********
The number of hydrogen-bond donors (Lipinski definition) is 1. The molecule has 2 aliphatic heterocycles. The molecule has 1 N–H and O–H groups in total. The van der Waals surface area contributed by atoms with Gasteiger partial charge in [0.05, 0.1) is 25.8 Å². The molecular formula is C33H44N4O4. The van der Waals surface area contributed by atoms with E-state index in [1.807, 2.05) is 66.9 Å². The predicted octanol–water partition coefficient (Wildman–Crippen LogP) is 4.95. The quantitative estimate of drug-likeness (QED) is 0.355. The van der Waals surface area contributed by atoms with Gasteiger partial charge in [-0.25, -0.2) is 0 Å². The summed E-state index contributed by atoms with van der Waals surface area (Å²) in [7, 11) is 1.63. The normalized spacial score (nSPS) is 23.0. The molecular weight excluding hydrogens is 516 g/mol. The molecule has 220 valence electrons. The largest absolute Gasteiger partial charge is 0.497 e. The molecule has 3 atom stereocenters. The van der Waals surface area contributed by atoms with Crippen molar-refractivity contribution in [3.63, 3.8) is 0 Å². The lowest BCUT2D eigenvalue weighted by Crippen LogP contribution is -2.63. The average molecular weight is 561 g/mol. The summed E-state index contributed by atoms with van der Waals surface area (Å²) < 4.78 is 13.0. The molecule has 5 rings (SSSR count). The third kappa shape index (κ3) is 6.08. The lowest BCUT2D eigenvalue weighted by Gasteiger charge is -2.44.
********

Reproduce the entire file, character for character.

The number of hydrogen-bond donors (Lipinski definition) is 1. The molecule has 2 aliphatic heterocycles. The molecule has 1 N–H and O–H groups in total. The van der Waals surface area contributed by atoms with Gasteiger partial charge in [0.05, 0.1) is 25.8 Å². The molecular formula is C33H44N4O4. The van der Waals surface area contributed by atoms with E-state index in [1.807, 2.05) is 66.9 Å². The predicted octanol–water partition coefficient (Wildman–Crippen LogP) is 4.95. The quantitative estimate of drug-likeness (QED) is 0.355. The van der Waals surface area contributed by atoms with Gasteiger partial charge in [-0.25, -0.2) is 0 Å². The summed E-state index contributed by atoms with van der Waals surface area (Å²) in [7, 11) is 1.63. The normalized spacial score (nSPS) is 23.0. The molecular weight excluding hydrogens is 516 g/mol. The molecule has 220 valence electrons. The largest absolute Gasteiger partial charge is 0.497 e. The molecule has 3 atom stereocenters. The van der Waals surface area contributed by atoms with Crippen molar-refractivity contribution in [3.63, 3.8) is 0 Å². The lowest BCUT2D eigenvalue weighted by Crippen LogP contribution is -2.63. The average molecular weight is 561 g/mol. The summed E-state index contributed by atoms with van der Waals surface area (Å²) < 4.78 is 13.0. The molecule has 5 rings (SSSR count). The third kappa shape index (κ3) is 6.08. The lowest BCUT2D eigenvalue weighted by Gasteiger charge is -2.44.